The Narrative of Arthur Gordon Pym of Nantucket Comprising the details of a mutiny and atrocious butchery on board the American brig Grampus, on her way to the South Seas, in the month of June, 1827.

By Edgar Allan Poe

Page 79

fastened it on and went down for the third time, when I became
fully satisfied that no exertions whatever, in that situation, would
enable me to force open the door of the storeroom. I therefore returned
in despair.

There seemed now to be no longer any room for hope, and I could
perceive in the countenances of my companions that they had made up
their minds to perish. The wine had evidently produced in them a
species of delirium, which, perhaps, I had been prevented from feeling
by the immersion I had undergone since drinking it. They talked
incoherently, and about matters unconnected with our condition, Peters
repeatedly asking me questions about Nantucket. Augustus, too, I
remember, approached me with a serious air, and requested me to lend
him a pocket-comb, as his hair was full of fish scales, and he wished
to get them out before going on shore. Parker appeared somewhat less
affected, and urged me to dive at random into the cabin, and bring up
any article which might come to hand. To this I consented, and, in the
first attempt, after staying under a full minute, brought up a small
leather trunk belonging to Captain Barnard. This was immediately opened
in the faint hope that it might contain something to eat or drink. We
found nothing, however, except a box of razors and two linen shirts. I
now went down again, and returned without any success. As my head came
above water I heard a crash on deck, and, upon getting up, saw that my
companions had ungratefully taken advantage of my absence to drink the
remainder of the wine, having let the bottle fall in the endeavour to
replace it before I saw them. I remonstrated with them on the
heartlessness of their conduct, when Augustus burst into tears. The
other two endeavoured to laugh the matter off as a joke, but I hope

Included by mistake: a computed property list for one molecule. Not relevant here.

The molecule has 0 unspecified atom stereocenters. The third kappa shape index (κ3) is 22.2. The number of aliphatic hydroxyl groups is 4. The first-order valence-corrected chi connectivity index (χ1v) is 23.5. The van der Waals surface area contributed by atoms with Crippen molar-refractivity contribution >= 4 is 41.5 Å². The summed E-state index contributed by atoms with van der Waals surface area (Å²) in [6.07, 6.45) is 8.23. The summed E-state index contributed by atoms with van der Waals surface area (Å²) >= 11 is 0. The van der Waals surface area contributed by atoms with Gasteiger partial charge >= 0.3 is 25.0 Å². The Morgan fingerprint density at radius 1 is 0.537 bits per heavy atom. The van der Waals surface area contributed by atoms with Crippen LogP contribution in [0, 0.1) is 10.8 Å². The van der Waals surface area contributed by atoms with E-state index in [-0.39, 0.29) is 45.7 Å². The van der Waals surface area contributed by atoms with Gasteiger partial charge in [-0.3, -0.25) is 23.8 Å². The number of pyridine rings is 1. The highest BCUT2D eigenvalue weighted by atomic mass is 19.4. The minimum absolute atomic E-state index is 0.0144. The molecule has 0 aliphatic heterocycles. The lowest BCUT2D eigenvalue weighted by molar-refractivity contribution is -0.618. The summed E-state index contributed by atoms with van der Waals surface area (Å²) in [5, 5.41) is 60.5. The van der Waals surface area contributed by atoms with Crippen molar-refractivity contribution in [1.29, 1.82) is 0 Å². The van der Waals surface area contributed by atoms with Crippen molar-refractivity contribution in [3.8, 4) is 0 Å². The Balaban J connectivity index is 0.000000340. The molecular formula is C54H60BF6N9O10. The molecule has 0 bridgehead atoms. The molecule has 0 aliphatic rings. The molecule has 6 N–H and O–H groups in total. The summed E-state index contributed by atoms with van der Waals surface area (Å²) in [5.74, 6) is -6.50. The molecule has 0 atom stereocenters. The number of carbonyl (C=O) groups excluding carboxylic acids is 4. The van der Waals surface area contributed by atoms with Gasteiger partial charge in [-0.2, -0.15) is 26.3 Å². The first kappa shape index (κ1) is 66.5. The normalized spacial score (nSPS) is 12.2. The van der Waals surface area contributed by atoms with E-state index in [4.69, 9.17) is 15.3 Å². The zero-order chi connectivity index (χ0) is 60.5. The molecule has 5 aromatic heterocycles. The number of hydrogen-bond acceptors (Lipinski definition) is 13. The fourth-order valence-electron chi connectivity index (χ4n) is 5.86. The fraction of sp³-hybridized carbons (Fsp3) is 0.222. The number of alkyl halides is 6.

never again to behold laughter of such a species: the distortion of
countenance was absolutely frightful. Indeed, it was apparent that the
stimulus, in the empty state of their stomachs, had taken instant and
violent effect, and that they were all exceedingly intoxicated. With
great difficulty I prevailed upon them to lie down, when they fell very
soon into a heavy slumber, accompanied with loud stertorous breathing.

I now found myself, as it were, alone in the brig, and my reflections,
to be sure, were of the most fearful and gloomy nature. No prospect
offered itself to my view but a lingering death by famine, or, at the
best, by being overwhelmed in the first gale which

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Text Comparison with Ιστορίες αλλόκοτες

Page 5
Δι' ό και δεν εδίστασα να καθήσω εις την τράπεζαν δεξιά Ï„Î¿Ï Î±Î¼Ï†Î¹Ï„ÏÏÏ‰Î½ÏŒÏ‚ Î¼Î¿Ï , επειδή δε είχα μεγάλην όρεξιν ετίμησα όλην Î±Ï Ï„Î®Î½ την παράταξιν των εδεσμάτων.
Page 8
Ένα από τα δύο· ή θα κρατήσετε μίαν στάσιν, όπως αρμόζει, ή θα φύγετε Î±Ï Î¸Ï‰ÏÎµÎ¯ από την τράπεζαν.
Page 17
Ήθελα σύντομα να μεταχειρισθώ την όρασίν Î¼Î¿Ï , αλλά δεν ετολμούσα.
Page 19
Άμα άφησα τον τοίχον απεφάσισα να διασχίσω την περιφερικήν επιφάνειαν.
Page 24
Και κατέβαινε και κατέβαινε! Ήσθμαινα και Ï€ÏÎ¿ÏƒÎµÏ€Î¬Î¸Î¿Ï Î½ να διαρρήξω ανά πάσαν αιώρησιν τα δεσμά Î¼Î¿Ï .
Page 27
Θα επροτίμων να κολλήσω το στήθος Î¼Î¿Ï ÎµÎ¹Ï‚ Ï„Î¿Ï Ï‚ Ï€Ï ÏÏ‰Î¼Î­Î½Î¿Ï Ï‚ Î±Ï Ï„Î¿ÏÏ‚ Ï„Î¿Î¯Ï‡Î¿Ï Ï‚ και να Ï„Î¿Ï Ï‚ χρησιμοποιήσω ως Î­Î½Î´Ï Î¼Î± αιωνίας ειρήνης.
Page 30
Τα στρέφει προς μίαν Î´Î¹ÎµÏÎ¸Ï Î½ÏƒÎ¹Î½ παραδόξως διάφορον.
Page 32
Το απλούστερον ήτο να Ï„Î¿Ï Ï€ÏÎ¿ÏƒÏ†Î­ÏÏ‰ την γόνδολάν Î¼Î¿Ï .
Page 36
διαβάζει και κάμνει όλες της Î³Ï Î½Î±Î¯ÎºÎµÏ‚ ν' Î±Î½Î±ÏƒÏ„ÎµÎ½Î¬Î¶Î¿Ï Î½.
Page 37
— Είναι πολύ ενωρίς, αλήθεια! .
Page 42
Ήδη όμως οι ωραίοι της οφθαλμοί διέτρεχον ημέρα τη ημέρα σπανιώτερον τας σελίδας εκείνας· η Λιγεία ησθένησεν· οι παράδοξοι οφθαλμοί της ÎµÏƒÏ€Î¹Î½Î¸Î·ÏÎ¿Î²ÏŒÎ»Î¿Ï Î½, οι Î´Î¬ÎºÏ„Ï Î»Î¿Î¹ προσέλαβον την χροιάν διαφανούς κηρού και αι ÎºÏ Î±Î½Î±Î¯ φλέβες Ï„Î¿Ï Î¼ÎµÏ„ÏŽÏ€Î¿Ï ÎµÏ€Î¬Î»Î»Î¿Î½Ï„Î¿ μετά σφοδρότητος· προείδα τον προσεγγίζοντα θάνατον, και το πνεύμα Î¼Î¿Ï ÎµÏ€Î¬Î»Î±Î¹ÎµÎ½ απελπιστικώς προς το Î¼Ï ÏƒÎ±ÏÏŒÎ½ Αδραέλ.
Page 49
Είτε προσκαίρως είτε αιωνίως εις Ï„Î¿Ï Ï‚ σκοπούς της ανθρωπότητος.
Page 50
Θεωρητικώς δεν Ï Ï€Î¬ÏÏ‡ÎµÎ¹ λόγος μάλλον άλογος.
Page 51
Page 53
Εννοούμεν ότι δεν πρέπει να τας πραγματοποιήσωμεν, και είναι ο μόνος λόγος διά τον οποίον τας πραγμαποιούμεν.
Page 57
Ο Χοπ-Φρωγκ προσεπάθησε, όπως ÎµÏƒÏ Î½Î®Î¸Î¹Î¶Îµ, ν' απαντήση αστεία εις την πρότασιν Ï„Î¿Ï Î²Î±ÏƒÎ¹Î»Î­Ï‰Ï‚, αλλά τούτο ήτο ανώτερον των Î´Ï Î½Î¬Î¼ÎµÏŽÎ½ Ï„Î¿Ï .
Page 62
Την στιγμήν Î±Ï Ï„Î®Î½ αι μάσκαι ÏƒÏ Î½Î®Î»Î¸Î±Î½ ολίγον από τον Î¸ÏŒÏÏ Î²ÏŒÎ½ των, και αφού ήρχισαν να θεωρούν όλην την σκηνήν ωσάν κωμωδίαν Ï€Î¿Ï Ï€Î±ÏÎµÏƒÎºÎµÏ Î¬ÏƒÎ¸Î· με μεγάλην επιτηδειότητα, έβγαλαν ένα τρομακτικόν γέλωτα, όταν είδαν Ï„Î¿Ï Ï‚ Ï€Î¹Î¸Î®ÎºÎ¿Ï Ï‚ εις την στάσιν Î±Ï Ï„Î®Î½.
Page 66
Εσκεπτόμην ότι η καρδιά θα εκραγή.
Page 68
Αλλ' ο ÏˆÎ¯Î¸Ï ÏÎ¿Ï‚ ηύξανε, και τι ημπορούσα να κάμω; Ήτο ÏˆÎ¯Î¸Ï ÏÎ¿Ï‚ Ï Ï€ÏŒÎºÏ‰Ï†Î¿Ï‚, ÏƒÎ²Ï ÏƒÎ¼Î­Î½Î¿Ï‚, ταχύς, πραγματικός, όπως ο ήχος ενός Ï‰ÏÎ¿Î»Î¿Î³Î¯Î¿Ï ÏƒÎºÎµÏ€Î±ÏƒÎ¼Î­Î½Î¿Ï Î¼Îµ βάμβακα.
Page 81
Η δούκισσα Ï„Î¿Ï Berry, αφού ανεγνώρισεν επί Ï„Î­Î»Î¿Ï Ï‚ τον βασιλέα, τον ÎµÎºÎ¬Î»Ï ÏˆÎµ με τον μανδύαν της, και ούτω τον έσωσεν.